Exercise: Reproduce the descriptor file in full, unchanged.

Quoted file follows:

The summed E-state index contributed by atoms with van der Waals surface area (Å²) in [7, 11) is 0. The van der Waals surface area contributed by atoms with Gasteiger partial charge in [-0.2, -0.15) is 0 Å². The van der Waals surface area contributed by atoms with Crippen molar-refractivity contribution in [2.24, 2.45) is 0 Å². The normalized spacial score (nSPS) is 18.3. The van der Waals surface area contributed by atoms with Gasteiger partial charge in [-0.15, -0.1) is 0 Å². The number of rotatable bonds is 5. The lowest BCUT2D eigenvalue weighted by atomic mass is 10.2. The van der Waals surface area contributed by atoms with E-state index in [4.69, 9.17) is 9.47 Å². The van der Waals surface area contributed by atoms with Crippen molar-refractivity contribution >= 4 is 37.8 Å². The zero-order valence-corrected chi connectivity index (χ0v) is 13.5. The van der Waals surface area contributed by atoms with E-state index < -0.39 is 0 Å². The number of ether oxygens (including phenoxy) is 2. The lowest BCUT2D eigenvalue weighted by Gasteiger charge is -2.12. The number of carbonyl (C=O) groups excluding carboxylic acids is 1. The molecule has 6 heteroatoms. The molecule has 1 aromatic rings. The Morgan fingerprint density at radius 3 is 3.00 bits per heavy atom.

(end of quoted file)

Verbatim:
The summed E-state index contributed by atoms with van der Waals surface area (Å²) in [7, 11) is 0. The van der Waals surface area contributed by atoms with Gasteiger partial charge in [-0.2, -0.15) is 0 Å². The van der Waals surface area contributed by atoms with Crippen molar-refractivity contribution in [2.24, 2.45) is 0 Å². The normalized spacial score (nSPS) is 18.3. The van der Waals surface area contributed by atoms with Gasteiger partial charge in [-0.15, -0.1) is 0 Å². The number of rotatable bonds is 5. The lowest BCUT2D eigenvalue weighted by atomic mass is 10.2. The van der Waals surface area contributed by atoms with E-state index in [4.69, 9.17) is 9.47 Å². The van der Waals surface area contributed by atoms with Crippen molar-refractivity contribution >= 4 is 37.8 Å². The zero-order valence-corrected chi connectivity index (χ0v) is 13.5. The van der Waals surface area contributed by atoms with E-state index < -0.39 is 0 Å². The number of ether oxygens (including phenoxy) is 2. The lowest BCUT2D eigenvalue weighted by Gasteiger charge is -2.12. The number of carbonyl (C=O) groups excluding carboxylic acids is 1. The molecule has 6 heteroatoms. The molecule has 1 aromatic rings. The Morgan fingerprint density at radius 3 is 3.00 bits per heavy atom.